Now I’ve said my Alpha-Bravo-Charlie’s,
Tell me what you think of me…
This is the first time I’ve participated in the Blogging from A to Z Challenge. It was the catalyst for me to start a blog, and I haven’t regretted it. I enjoyed writing the entries, I enjoyed reading everyone’s comments and replying to them, and I enjoyed reading everyone else’s blog entries and leaving comments.
The NATO Spelling Alphabet proved to be a simple, yet challenging theme. Next year, my toughest challenge will be to come up with a theme that provides as much of a challenge. I’ll probably spend the next 48 weeks coming up with lists of words starting with each letter of the alphabet and based around a common theme. Maybe the trick to that is to pick a word that starts with “X” and base the list around that.
It wasn’t until close to the end of the challenge that I figured out how to pick five blogs at random to visit. That worked better for me than taking the next five blogs in the list. I have since learned that Linky would have done that for me. (It’s entirely possible that this was mentioned in one of the posts; but that I missed it.) I learned about the Ruby rand(x) command and about Random.org, though, and they did the trick for me. Still, I didn’t get around to as many blogs as I would have liked. Next year, I start sooner and read more blogs.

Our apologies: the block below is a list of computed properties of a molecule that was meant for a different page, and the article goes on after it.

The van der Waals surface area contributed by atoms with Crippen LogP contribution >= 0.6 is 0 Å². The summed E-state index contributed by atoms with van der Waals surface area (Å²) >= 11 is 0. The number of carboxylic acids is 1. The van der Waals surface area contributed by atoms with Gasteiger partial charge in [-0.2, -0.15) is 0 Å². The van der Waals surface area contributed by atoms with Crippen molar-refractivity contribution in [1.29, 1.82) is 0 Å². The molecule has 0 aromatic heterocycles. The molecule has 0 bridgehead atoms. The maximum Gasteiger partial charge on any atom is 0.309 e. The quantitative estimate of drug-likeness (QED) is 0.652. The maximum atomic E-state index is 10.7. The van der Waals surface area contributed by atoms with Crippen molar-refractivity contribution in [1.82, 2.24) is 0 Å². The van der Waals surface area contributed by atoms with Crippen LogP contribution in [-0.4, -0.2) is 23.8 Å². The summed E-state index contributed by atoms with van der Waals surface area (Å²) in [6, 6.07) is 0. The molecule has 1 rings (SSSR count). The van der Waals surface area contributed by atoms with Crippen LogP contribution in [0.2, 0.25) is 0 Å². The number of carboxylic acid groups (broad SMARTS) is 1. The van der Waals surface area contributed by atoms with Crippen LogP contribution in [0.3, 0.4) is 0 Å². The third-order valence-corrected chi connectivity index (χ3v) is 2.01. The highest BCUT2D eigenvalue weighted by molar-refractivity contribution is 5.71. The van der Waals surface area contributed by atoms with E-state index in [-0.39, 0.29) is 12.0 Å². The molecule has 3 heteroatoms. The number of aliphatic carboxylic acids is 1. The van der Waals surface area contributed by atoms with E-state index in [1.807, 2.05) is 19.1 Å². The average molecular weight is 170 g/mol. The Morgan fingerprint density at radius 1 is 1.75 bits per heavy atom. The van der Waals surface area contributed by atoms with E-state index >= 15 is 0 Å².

I think of myself as a fiction writer, but I had a blast writing the posts for this. (Judy at Raising The Curtain even dubbed me the “Fact King”; guess there’ll be no living with me now.) A few of the topics got away from me: the alpha post was originally about brain waves, while the x-ray post was originally about x-rays and how they’re part of the electromagnetic spectrum (ultimately, it would have morphed into a discussion of CONELRAD). Both posts ended up way too complicated to write, and I ended up approaching those topics from another angle.
I appreciate everyone who dropped in to visit. One of my more faithful visitors, Louise Behiel, wasn’t doing the Challenge herself, but visited regularly and always provided feedback. She’s a therapist, and her blog deals with issues such as codependency and emotionally barren families. It’s helped me on a personal level and gave me some ideas for how to add some emotional depth to my fiction writing. She’s also the author of Family Ties, a 4.7-star romance available at Amazon. Then there’s the aforementioned Judy from Raising the Curtain, who, like my mother, has three sons and seems to have figured them out. Arlee Bird also provided great feedback, and, as everyone knows, is one of the hosts of the Challenge, for which I thank him and the other hosts.
This has been a good way to meet new people and try a few new ideas. I have a whole new perspective on what writing is all about. Thanks, everyone!